(For other news from Reuters Financial Regulation Summit, click here)
WASHINGTON, April 29 (Reuters) - A top U.S. federal regulator said on Tuesday that it's going to "take a lot of work" before officials can be confident that Wall Street banks are not too complex to manage.
Comptroller of the Currency Thomas Curry said his agency has a renewed focused on the issue, bolstering its supervision of the big banks and requiring them to get a better handle on how they manage risky activities across all units.
He also said the Office of the Comptroller of the Currency (OCC) is having an "active discussion" with big banks about how to simplify their legal structures.
"There is a level of rationalization that needs to happen," Curry said at the Reuters Financial Regulation Summit. The OCC oversees the nation's largest banks, along with the Federal Reserve.
Curry, who has helmed the OCC since April 2012, said he could not predict when regulators would be satisfied that banks are not too big to manage effectively.
"I think that's the goal. I don't think I can predict when," he said. "It's going to take a lot of work."
The debate over whether banks are not only "too big to fail" but also "too big to manage" was reignited in recent days.
Citigroup's top leaders said last week the bank needed to do more to simplify itself after the Federal Reserve recently denied the firm's request to return capital to shareholders.
And on Monday, Bank of America announced that it had suspended its dividend and plans to buy back shares after uncovering a mistake calculating its regulatory capital level.
The error, which had gone unnoticed by the firm and its regulators for several years, had previously led it to overstate its capital buffer by about $4 billion. The flub caused observers to question how thoroughly banks and their regulators are scrutinizing firms' books.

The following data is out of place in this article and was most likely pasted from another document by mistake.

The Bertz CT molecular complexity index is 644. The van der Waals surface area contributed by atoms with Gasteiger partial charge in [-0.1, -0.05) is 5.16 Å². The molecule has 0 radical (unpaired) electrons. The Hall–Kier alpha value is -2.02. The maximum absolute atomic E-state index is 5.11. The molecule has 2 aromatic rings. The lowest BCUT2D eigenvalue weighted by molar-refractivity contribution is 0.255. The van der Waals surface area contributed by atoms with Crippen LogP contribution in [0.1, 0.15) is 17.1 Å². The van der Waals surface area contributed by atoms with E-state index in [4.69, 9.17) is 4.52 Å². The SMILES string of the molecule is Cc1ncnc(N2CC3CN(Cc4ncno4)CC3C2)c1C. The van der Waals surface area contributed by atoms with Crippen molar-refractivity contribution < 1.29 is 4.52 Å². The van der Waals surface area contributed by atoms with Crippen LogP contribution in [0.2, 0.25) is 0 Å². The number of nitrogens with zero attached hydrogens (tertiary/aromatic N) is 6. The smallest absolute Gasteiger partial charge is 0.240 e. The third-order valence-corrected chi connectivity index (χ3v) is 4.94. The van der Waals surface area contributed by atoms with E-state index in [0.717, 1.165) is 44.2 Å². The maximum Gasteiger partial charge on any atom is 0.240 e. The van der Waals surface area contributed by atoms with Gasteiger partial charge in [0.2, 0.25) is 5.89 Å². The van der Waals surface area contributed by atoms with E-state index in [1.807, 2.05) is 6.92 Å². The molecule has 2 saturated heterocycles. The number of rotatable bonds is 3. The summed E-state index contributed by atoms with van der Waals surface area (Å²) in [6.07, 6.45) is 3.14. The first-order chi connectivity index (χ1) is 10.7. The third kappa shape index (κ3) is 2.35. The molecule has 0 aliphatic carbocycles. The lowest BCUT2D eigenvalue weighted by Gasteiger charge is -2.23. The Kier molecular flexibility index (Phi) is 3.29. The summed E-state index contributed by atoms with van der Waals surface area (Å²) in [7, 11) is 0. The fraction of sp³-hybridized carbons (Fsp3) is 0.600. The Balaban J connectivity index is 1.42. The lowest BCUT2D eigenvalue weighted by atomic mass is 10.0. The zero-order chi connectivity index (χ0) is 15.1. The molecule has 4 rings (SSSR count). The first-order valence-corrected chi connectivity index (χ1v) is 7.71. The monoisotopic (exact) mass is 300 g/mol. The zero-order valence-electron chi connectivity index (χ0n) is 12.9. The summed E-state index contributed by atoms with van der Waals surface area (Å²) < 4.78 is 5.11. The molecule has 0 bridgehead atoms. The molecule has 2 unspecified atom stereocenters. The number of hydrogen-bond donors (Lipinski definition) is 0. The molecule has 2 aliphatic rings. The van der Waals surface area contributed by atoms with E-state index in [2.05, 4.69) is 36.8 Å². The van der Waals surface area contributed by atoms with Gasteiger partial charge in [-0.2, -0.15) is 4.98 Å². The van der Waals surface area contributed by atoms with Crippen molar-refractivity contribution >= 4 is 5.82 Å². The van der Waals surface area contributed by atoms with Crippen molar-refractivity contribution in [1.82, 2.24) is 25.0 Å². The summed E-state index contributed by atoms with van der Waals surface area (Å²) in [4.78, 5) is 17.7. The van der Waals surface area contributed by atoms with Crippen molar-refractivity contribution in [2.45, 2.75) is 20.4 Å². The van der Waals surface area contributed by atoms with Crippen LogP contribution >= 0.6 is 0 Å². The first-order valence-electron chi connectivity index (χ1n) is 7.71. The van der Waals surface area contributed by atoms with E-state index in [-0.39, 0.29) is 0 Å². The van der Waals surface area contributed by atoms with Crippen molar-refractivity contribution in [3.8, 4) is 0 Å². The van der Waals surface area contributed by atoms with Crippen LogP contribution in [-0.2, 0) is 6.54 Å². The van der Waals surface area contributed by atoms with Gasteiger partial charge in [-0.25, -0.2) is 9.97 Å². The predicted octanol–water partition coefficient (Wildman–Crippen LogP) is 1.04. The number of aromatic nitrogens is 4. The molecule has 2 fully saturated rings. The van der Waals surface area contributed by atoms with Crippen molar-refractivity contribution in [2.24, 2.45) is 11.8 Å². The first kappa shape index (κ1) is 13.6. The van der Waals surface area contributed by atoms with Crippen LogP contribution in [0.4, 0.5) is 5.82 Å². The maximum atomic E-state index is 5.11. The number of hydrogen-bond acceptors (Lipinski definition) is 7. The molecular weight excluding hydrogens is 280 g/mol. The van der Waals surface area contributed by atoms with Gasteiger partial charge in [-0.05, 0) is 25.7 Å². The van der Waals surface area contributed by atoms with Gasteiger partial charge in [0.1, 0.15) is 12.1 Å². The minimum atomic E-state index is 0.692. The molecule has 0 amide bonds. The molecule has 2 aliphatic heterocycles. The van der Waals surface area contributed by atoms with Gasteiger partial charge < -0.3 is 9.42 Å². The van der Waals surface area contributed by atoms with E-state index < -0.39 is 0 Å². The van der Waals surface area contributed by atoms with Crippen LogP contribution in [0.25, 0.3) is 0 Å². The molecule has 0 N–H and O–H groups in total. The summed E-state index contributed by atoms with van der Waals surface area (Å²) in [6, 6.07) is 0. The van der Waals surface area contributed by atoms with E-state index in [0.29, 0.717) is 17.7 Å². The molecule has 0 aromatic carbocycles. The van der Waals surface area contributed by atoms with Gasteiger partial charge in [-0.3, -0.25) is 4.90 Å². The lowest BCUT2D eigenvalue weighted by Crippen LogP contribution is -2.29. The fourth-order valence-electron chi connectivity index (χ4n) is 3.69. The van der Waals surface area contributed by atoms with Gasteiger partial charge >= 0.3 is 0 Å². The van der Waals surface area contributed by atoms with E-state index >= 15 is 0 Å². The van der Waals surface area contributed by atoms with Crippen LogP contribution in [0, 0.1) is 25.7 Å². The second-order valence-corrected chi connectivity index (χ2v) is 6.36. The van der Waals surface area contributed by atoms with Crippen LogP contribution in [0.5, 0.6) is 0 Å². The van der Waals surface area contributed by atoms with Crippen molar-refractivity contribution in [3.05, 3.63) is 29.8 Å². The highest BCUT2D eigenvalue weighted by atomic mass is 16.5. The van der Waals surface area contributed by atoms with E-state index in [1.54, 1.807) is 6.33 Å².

Curry said his agency plans to finalize its framework of tougher expectations for banks' risk management, including new responsibilities for top executives and directors, this year.
That reform grew out of another flashpoint in the debate over bank complexity - the 2012 London whale debacle, in which JPMorgan Chase lost billions of dollars on risky trades.
The screw-up caused critics to question how managers and regulators had overlooked massive risk-taking by an overseas unit of the bank. Curry, who was a director at the Federal Deposit Insurance Corp during the financial crisis and was confirmed to lead the OCC about the time the JPMorgan scandal broke, was grilled by lawmakers over the OCC's failure to spot the dangerous trades.
The OCC's proposed reforms would boost oversight by banks' boards and push them to provide more information about their risk-taking and management strategies, a program known internally as "heightened expectations."
Curry said ensuring safety is "much more complex" for the biggest banks. He would not comment on individual firms but said the new framework would help uncover accounting problems like the ones that led Bank of America to overestimate its capital.
"You're never going to eliminate all risk, I mean, that's not the role of the supervisor," he said. "What we're trying to make sure ... is that they have the appropriate framework in place that will mitigate against most if not all of those risks."
In a formal comment on the "heightened expectations" proposal, Citi's OCC-regulated unit said it supported the general approach but asked the agency to place less responsibility on directors, saying that would reduce the likelihood qualified people would want to serve on bank boards.
(Reuters Insider interview with Curry: reut.rs/1koqxkh)
Follow Reuters Summits on Twitter @Reuters_Summits
(For more summit stories, see ) (Reporting by Emily Stephenson; Editing by Karey Van Hall and Sandra Maler)